While several countries are getting ready to return to work after New Year parties, celebrations are just beginning in others. Orthodox Christian communities, including Greek Catholics and Coptic Christians, around the world are preparing for Christmas, which they celebrate on Jan. 7, nearly two weeks after the Dec. 25 festivities.

Christmas is observed on Jan. 7 by 15 different Eastern Orthodox churches. Nearly 39 percent of the total number of Orthodox Christians in the world live in Russia and around 85 percent of them choose to celebrate Christmas in January.

The difference in dates is a result of the calendar Orthodox Christians follow. These communities follow the Julian calendar, dating back to 46 B.C., according to which Christmas falls on Jan. 7. Also called the Russian Orthodox calendar, this was devised by Roman leader Julius Caesar.

Meanwhile most of the West follows the Gregorian calendar, also called the “Western calendar,” introduced by Pope Gregory in 1582 to correct mistakes in the Julian calendar.

While Orthodox Christian communities follow the Julian calendar, their country’s government doesn’t necessarily do the same. For example, the Russian Orthodox Church follows the Julian calendar but the Russian government functions as per the “Western calendar.”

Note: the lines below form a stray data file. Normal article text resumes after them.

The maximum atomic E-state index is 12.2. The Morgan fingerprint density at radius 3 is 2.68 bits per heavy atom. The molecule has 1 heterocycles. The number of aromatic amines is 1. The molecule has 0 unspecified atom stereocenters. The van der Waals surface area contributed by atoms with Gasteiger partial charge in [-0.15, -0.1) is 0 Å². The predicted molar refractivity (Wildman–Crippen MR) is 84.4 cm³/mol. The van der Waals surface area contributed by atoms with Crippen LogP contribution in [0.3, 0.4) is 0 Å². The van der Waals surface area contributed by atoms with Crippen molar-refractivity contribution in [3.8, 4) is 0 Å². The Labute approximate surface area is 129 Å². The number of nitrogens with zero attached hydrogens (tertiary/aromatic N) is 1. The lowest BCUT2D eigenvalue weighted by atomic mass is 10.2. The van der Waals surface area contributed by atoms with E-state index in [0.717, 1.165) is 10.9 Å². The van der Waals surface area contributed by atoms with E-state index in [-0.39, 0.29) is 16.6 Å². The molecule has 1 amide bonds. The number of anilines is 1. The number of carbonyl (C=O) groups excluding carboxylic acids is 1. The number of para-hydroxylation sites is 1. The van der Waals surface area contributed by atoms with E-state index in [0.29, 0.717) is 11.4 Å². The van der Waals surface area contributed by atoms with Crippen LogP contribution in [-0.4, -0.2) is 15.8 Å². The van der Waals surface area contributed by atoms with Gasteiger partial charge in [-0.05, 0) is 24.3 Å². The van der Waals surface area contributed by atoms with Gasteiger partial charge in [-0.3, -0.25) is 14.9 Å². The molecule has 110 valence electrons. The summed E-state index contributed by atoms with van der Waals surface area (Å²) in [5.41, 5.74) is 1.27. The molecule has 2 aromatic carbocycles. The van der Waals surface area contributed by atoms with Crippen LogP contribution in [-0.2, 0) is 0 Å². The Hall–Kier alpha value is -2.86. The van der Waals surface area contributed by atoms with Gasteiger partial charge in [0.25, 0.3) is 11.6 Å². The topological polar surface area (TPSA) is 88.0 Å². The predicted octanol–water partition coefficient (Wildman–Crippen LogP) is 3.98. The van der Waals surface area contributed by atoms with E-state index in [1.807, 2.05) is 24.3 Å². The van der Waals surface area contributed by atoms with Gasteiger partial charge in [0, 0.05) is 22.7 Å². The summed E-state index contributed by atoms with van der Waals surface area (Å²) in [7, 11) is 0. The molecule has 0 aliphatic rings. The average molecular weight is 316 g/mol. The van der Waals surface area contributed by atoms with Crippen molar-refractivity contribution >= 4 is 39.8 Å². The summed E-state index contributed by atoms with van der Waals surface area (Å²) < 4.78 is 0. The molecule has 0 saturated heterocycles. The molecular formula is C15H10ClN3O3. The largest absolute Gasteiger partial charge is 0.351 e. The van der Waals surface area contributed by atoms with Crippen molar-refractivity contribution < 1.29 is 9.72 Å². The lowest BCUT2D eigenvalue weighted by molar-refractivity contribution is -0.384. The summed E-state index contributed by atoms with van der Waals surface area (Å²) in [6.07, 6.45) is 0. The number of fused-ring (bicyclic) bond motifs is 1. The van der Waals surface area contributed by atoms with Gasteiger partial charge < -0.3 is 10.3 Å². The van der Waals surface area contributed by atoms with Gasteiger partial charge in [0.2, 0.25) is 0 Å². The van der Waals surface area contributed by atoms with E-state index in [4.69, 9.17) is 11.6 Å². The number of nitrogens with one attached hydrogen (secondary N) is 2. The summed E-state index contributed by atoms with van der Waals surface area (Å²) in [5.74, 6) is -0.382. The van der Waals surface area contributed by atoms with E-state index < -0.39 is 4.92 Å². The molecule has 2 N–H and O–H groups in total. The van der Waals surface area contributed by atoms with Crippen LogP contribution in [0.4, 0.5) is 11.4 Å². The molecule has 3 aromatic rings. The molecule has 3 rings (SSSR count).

Orthodox Christmas 2014 A child wearing a Santa Claus costume lights a candle inside the Church of the Nativity in the West Bank town of Bethlehem during the Eastern Orthodox Christmas, Jan. 6, 2014. Photo: Reuters

Communities observe different traditions in celebrating the season. Many Orthodox Christians, Greek Catholics and Coptic Christians abstain from consuming meat and alcohol in the 40 days leading up to Jan. 7 and even fast on Christmas eve, Jan. 6. Many attend Christmas eve service usually held in the evening.

Communities is Russia and Ukraine consume a 12-course meal, free of dairy and meat products, on Christmas eve. The 12 courses draw a parallel to the 12 apostles chosen by Jesus Christ. Then on Christmas day, people go out carolling.

In Ethiopia, communities celebrate with church services and sporting events and in Serbia, people hunt for an oak branch to decorate their homes with.